For two and a half years I cared for my father after he moved to Charlotte to live in a retirement community. He was finally convinced to move to Charlotte after his companion of eleven years passed away. The two of them met in 2002 and for seven years they traveled the globe. Then in 2009, my dad’s companion suffered a stroke and over the next four years, my dad drove to see her in a nursing home nearly every day. There were so many people that she didn’t recognize, but she always knew my father. I’ve told their love story many times, often describing my dad as a loyal soldier. He was both – he was loyal, and as a young man, he was a soldier in the United States Army. When I think of my dad as the loyal soldier, I think of responsibility, action and being prepared, which leads to the point of this article.
One day in 2008, when I went to visit my dad, he greeted me with a task. He presented me with a blank “Casualty Assistance Checklist,” a form that he picked up at Fort Jackson. He had me sit with him at the kitchen table, and together, we began to fill in the blanks. I can remember him telling me, “The first thing you do when I die is contact the VA and Social Security.” That was on the checklist along with the appropriate phone numbers, and just as instructed, I made those two calls on December 28th, 2015, the day of his death.
Since my father’s death, the Casualty Assistance Checklist (CAC) has guided me in the handling of his affairs. I took a copy of the CAC to the funeral home when my brother and I finalized the funeral plans. The CAC answered questions and gave clear instructions to so many of the questions asked that day, including:
Do you want a military honor guard: Yes
Do you want to be buried: Yes
Funeral Home: Greenlawn (note beside this … “Keep it cheap.”)
Do you want to be buried in your uniform: No
Do you want a memorial service: Yes
Gone are the days when you viewed caskets in a showroom; instead, we viewed caskets on a video screen. The first slide showed a very handsome, sleek model with a very hefty price tag. There was a curious note in the top left corner of the screen, “1 of 63.” Before the funeral director could advance to the next slide, I asked him if there were 63 choices and if they were, um, in price order. Allowing a smile, he answered yes. To that, I suggested that he just move on up to number 63 and we’d be happy to work backwards. My brother and I didn’t choose number 63, but it was definitely closer to #63 than it was to #1. My father’s directive to “keep it cheap” made this task much easier for my brother and me.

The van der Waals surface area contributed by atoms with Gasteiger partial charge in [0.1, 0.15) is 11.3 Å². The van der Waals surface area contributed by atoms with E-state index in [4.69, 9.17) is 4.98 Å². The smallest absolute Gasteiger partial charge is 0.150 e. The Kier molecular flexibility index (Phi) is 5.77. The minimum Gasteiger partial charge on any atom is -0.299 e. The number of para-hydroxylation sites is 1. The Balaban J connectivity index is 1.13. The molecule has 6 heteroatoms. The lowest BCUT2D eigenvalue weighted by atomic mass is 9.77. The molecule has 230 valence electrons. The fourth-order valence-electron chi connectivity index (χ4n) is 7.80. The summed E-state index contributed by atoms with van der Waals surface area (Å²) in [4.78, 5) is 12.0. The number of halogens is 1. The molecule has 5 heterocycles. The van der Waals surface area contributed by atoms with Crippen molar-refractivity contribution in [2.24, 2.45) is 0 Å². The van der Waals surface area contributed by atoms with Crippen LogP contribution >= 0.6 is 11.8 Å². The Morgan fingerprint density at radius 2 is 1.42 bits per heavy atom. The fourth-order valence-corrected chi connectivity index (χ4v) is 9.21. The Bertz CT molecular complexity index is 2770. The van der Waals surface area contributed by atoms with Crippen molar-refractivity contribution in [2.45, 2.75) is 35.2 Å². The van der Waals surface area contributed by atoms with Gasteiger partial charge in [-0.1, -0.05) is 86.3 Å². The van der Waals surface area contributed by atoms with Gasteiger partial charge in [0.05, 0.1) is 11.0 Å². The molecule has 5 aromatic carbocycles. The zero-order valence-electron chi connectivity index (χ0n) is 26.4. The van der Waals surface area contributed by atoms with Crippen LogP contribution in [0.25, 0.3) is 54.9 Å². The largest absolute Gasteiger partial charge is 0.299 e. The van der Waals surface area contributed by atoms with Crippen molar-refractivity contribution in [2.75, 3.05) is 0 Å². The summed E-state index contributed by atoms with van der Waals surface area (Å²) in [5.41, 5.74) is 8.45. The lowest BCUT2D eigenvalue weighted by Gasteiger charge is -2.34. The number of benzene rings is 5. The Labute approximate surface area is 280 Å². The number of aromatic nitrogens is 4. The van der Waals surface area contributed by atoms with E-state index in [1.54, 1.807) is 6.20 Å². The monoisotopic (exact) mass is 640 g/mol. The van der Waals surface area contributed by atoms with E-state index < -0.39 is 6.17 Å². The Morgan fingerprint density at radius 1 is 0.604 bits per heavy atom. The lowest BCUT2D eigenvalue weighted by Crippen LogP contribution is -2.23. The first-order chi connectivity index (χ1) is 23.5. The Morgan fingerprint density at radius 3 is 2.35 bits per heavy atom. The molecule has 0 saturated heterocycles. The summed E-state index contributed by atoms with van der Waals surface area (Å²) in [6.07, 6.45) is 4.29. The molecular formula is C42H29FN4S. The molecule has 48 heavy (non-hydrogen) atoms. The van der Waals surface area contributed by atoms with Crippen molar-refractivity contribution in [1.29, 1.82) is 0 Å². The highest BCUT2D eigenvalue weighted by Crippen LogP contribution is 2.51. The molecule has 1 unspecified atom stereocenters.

Not only did the CAC instruct us on funeral arrangements, it clearly listed life insurance policies, policy numbers, values, beneficiaries, and the carrier phone numbers. This was very helpful on that sad day as we worked through the funeral arrangements.
The other categories of the CAC included bank and investment accounts with account numbers, beneficiaries and values on the day that we completed the form. There was a section on creditors. Another welcome note was “no debt.” There was a section on locating documents. Again, it was a relief to have all of this information at hand.
This one document directed me, informed me and gave me peace of mind as I worked on the sad process of saying goodbye to my dad. I’m grateful to him, the loyal soldier, for making sure that I would be prepared on the inevitable day of his death. He knew the day would come. I preferred not to think about it. However, I have a dog-eared copy of his CAC at home, one at work and one scanned for safe-keeping.
In your financial planning with Bragg Financial, we capture much of this information and we encourage you to create a CAC for yourself. If you will be responsible for making arrangements for, or for helping settle the affairs of your parents or a loved one, we also encourage you to work through a list with them. If there are reasons that you don’t want to share specific information on your own CAC, and if your preference is to keep the information private, you may want to let your executor know the whereabouts of this document. These aren’t always easy conversations. However, they are much easier to have when everyone is healthy and clear-minded. Here at Bragg we have our own version of the checklist, a Planning Guide for Survivors, and we are happy to help you create it and to update it during your estate planning sessions with our advisors.
This information is believed to be accurate but should not be used as specific investment or tax advice. You should always consult your tax professional or other advisors before acting on the ideas presented here.